U.S. v. Jones: The Supreme Court asks whether the government can put a GPS device on your car without…

Oral argument from the court.
Nov. 8 2011 5:29 PM

Which Way Privacy?

The Supreme Court asks whether the government can put a GPS device on your car without a warrant.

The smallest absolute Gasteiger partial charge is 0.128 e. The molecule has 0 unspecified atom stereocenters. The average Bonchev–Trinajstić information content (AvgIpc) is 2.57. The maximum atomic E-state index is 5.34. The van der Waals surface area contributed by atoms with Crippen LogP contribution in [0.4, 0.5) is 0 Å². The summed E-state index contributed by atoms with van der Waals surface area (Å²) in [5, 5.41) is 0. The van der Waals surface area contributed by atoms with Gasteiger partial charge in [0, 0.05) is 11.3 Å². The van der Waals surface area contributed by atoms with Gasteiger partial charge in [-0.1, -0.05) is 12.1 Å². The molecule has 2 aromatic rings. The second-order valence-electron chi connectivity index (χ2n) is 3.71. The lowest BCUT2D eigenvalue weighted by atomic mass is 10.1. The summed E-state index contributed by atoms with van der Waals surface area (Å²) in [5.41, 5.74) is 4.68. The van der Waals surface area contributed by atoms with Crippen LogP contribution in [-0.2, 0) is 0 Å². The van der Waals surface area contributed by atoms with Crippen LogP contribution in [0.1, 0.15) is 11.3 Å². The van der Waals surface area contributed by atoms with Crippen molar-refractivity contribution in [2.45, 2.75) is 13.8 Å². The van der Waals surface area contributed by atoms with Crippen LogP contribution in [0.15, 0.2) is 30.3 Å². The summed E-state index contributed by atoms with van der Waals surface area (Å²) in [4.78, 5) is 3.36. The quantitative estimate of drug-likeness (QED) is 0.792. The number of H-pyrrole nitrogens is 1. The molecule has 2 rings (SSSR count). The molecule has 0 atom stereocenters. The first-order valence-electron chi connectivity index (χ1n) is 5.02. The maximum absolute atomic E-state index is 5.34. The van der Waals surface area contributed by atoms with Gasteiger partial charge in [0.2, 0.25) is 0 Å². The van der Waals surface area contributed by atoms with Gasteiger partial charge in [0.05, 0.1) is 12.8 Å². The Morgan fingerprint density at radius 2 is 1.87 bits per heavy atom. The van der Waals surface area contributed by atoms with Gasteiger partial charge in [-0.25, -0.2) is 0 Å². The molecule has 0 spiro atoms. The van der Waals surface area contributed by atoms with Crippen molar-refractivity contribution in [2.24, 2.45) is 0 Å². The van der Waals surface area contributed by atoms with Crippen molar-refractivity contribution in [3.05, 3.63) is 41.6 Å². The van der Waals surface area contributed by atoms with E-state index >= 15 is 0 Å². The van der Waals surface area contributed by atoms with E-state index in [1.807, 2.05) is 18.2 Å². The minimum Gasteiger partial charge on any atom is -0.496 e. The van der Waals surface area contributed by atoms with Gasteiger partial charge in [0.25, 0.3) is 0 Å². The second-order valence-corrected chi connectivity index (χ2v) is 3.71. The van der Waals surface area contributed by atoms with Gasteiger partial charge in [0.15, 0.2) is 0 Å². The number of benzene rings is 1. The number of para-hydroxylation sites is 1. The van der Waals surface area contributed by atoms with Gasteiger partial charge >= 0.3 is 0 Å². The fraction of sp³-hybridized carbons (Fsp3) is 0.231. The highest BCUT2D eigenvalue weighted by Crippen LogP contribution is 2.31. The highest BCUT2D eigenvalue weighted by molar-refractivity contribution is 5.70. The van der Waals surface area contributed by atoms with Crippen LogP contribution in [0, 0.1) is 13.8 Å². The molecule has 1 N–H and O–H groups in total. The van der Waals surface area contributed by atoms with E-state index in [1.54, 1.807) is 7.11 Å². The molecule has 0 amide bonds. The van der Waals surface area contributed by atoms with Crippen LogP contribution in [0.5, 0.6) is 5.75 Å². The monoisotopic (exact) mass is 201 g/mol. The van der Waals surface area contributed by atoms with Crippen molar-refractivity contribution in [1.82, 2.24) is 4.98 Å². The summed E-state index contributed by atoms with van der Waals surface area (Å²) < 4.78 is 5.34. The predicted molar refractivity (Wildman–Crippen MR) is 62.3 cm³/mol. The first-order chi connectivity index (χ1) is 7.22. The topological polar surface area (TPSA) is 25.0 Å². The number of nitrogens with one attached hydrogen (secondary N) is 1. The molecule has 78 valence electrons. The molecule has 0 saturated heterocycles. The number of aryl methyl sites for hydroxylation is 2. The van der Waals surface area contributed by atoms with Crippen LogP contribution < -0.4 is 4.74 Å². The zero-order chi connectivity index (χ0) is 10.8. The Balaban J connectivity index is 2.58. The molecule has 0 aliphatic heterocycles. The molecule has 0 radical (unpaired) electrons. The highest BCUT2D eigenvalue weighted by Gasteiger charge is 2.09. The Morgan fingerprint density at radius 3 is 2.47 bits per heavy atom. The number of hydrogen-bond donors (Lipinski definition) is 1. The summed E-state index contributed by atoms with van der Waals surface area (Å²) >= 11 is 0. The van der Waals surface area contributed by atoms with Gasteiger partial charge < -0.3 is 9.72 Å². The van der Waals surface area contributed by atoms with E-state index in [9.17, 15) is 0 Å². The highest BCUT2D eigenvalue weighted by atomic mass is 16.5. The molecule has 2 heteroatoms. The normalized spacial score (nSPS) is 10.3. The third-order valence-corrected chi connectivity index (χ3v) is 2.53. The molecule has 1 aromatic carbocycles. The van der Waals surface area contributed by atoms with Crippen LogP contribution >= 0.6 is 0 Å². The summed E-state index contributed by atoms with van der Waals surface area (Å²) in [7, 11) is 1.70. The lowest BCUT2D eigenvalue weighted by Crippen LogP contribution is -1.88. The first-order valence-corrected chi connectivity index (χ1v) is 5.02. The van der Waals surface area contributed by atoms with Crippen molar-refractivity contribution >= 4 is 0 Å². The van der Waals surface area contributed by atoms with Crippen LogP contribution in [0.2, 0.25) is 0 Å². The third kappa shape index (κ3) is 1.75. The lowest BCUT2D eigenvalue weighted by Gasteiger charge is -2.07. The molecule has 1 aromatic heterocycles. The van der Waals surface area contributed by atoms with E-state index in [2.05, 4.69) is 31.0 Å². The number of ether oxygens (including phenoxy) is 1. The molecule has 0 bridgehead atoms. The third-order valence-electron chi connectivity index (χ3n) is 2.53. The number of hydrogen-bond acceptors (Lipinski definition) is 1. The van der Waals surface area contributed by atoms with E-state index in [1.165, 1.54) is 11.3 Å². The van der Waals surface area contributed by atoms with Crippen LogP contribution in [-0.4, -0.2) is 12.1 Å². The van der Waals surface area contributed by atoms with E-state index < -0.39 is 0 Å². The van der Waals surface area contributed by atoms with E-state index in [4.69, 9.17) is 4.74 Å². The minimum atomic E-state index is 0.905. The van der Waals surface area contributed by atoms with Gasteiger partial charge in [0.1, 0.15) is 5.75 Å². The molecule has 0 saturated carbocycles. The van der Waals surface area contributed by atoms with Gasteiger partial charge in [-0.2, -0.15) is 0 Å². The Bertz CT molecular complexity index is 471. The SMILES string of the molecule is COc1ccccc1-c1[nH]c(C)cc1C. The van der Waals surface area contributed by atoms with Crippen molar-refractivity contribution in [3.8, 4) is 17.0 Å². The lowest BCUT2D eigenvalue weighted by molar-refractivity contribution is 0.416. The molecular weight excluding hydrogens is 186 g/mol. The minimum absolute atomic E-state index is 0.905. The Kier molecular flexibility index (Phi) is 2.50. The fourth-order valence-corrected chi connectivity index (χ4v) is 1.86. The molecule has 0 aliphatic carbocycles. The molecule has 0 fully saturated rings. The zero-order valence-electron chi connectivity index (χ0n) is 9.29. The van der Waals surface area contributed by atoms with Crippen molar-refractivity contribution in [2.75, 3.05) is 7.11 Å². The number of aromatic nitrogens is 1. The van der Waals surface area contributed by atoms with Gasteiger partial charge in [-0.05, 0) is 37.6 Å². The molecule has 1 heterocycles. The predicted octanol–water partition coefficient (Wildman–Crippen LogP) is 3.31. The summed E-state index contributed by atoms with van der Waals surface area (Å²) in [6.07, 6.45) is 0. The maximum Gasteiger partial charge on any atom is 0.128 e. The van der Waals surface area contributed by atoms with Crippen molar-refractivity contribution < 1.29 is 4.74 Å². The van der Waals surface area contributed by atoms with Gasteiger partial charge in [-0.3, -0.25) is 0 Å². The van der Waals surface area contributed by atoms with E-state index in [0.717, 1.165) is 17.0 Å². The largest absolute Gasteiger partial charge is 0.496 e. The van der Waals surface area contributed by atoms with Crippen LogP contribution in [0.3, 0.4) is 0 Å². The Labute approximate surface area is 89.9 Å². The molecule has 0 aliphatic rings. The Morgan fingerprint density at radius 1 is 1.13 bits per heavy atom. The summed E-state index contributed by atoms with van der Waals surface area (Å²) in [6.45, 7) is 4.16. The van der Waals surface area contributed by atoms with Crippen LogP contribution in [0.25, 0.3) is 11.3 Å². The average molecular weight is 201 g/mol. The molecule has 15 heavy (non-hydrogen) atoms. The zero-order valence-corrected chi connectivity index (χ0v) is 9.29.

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It’s long been a truism of Fourth Amendment law that the “reasonable expectation of privacy” test is circular. Each time the state chips away at your privacy, you expect a little less. So when Dreeben talks of those cute little beeper cases from the 1980s, and prophesies a future age in which we come to think of GPS devices as adorable little talking friends, he is really sketching out the contours of that ever-contracting circle. Just as the old glass phone booth and the “spike mike” cases seem archaic when it comes to data mining and pen traces, so someday the state knowing everywhere you drive will seem like a big nothing compared with what’s coming next. The justices seem well aware of that fact today, and completely on top of the technology coming down the road, metaphorical and actual—even if they’re unsure where to draw the constitutional lines.